One-of-a-kind Painting of Ted Williams on a Vintage Glove
"The Kid" is featured on a vintage 1940s Ted Williams model baseball glove, painted by artist Sean Kane.
Updated (above) to include a few of his career highlights and iconic number 9.
This glove painting has been sold.
This antique three-finger Ted Williams-model baseball glove from the 1940s has his name stamped vertically. Metallic silver paint has been added to the deep stamping.
The glove was a product of the Ohio store chain, Cussins & Fearn, as seen on the Ohio state-shaped stamping.
Professional artist -quality acrylic paints were used for the glove art and it has been sealed with a matte acrylic coating.
Nicknamed "The Splendid Splinter", "Teddy Ballgame", "The Thumper" and "The Greatest Hitter Who Ever Lived" -- "The Kid" was apparently his preference.
Stay connected with your baseball memories and show your admiration for one of the game's greats.
Approximately 11 x 9 inches (28cm x 23cm)
Original acrylic painting on classic leather baseball glove from Ted Williams' era
Hand-painted portrait and lettering of Ted Williams and his preferred nickname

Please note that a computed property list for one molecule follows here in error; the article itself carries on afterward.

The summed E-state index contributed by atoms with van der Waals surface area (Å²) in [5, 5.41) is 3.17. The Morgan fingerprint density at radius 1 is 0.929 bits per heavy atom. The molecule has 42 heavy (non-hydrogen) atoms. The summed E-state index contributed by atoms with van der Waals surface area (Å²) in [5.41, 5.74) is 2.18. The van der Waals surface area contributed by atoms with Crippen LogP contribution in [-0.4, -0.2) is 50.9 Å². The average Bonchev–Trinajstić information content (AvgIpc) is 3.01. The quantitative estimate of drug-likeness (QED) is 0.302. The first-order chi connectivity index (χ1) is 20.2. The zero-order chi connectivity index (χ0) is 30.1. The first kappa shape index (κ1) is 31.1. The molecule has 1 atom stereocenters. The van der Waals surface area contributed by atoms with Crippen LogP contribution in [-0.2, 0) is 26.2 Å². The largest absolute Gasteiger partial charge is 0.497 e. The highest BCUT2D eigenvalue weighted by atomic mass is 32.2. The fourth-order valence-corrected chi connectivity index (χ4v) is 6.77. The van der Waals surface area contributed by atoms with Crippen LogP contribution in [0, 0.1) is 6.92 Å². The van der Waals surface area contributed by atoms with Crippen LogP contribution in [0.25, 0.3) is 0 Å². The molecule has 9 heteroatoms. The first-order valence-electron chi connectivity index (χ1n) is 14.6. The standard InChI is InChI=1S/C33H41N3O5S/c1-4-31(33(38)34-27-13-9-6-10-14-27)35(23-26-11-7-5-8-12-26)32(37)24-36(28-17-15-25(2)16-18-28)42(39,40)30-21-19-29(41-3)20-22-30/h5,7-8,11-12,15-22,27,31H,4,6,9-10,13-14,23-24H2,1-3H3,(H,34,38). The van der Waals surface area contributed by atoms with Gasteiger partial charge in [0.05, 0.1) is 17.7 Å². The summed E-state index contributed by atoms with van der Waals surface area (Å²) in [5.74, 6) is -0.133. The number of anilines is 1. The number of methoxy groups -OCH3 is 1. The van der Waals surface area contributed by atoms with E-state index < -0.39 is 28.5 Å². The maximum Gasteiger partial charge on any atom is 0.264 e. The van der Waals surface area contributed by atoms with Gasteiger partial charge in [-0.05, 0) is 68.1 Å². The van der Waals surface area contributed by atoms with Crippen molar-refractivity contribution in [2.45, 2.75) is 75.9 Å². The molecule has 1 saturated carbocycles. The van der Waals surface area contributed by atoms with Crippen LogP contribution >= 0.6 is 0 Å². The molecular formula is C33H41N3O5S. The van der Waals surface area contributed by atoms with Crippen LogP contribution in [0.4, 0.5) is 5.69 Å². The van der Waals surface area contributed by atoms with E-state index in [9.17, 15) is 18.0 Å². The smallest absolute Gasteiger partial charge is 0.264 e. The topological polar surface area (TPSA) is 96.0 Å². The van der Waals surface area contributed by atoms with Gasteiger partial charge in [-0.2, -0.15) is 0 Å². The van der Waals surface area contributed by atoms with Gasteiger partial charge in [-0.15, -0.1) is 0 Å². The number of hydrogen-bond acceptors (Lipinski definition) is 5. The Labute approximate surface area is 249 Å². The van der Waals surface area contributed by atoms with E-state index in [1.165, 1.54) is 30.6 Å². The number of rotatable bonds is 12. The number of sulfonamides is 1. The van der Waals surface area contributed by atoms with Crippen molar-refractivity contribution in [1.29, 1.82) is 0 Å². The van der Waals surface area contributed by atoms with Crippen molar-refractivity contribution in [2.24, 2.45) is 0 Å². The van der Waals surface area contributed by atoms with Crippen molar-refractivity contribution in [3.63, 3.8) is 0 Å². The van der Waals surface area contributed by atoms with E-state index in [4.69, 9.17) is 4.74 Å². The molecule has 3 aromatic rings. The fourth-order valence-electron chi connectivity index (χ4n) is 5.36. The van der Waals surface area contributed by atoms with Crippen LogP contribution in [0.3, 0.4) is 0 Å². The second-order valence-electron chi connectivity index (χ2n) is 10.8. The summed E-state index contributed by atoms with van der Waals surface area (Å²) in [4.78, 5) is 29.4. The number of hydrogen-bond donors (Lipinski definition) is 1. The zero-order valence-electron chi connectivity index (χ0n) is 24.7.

Handsomely packaged in an archival, gift-ready box with a black display easel
For gifts, a card with your personalized message can be included
Created with top quality materials to protect its longevity and lifetime of enjoyment
Sorry, this glove painting has been sold.
For inquiries about other artwork, giving it as a gift, or other questions: Please phone 519-836-5647 or email email@example.com
Williams played his entire 19-year career for the Boston Red Sox, playing left field.
Number 9 (retired by the Red Sox) is regarded as one of the greatest hitters in baseball history, winning AL MVP twice, six batting titles and the triple crown twice.
His .406 batting average in 1941 was the last time any player hit over .400. His career batting average was .344 and he had 521 home runs.
Ted Williams was elected into the Hall of Fame in 1966. He managed the Senators/Rangers from 1969 to 1972.
Sean Kane's painted baseball glove art has been exhibited at the Negro Leagues Baseball Museum in Kansas City, has been the subject of a solo gallery show in New York City, and is in private collections across the U.S.
His glove paintings have been featured on ESPN.com, NBC Sports.com, and MLB Network Radio.
Sean has been a professional artist for over 20 years and a baseball fan since he was old enough to wear his dad's old mitt.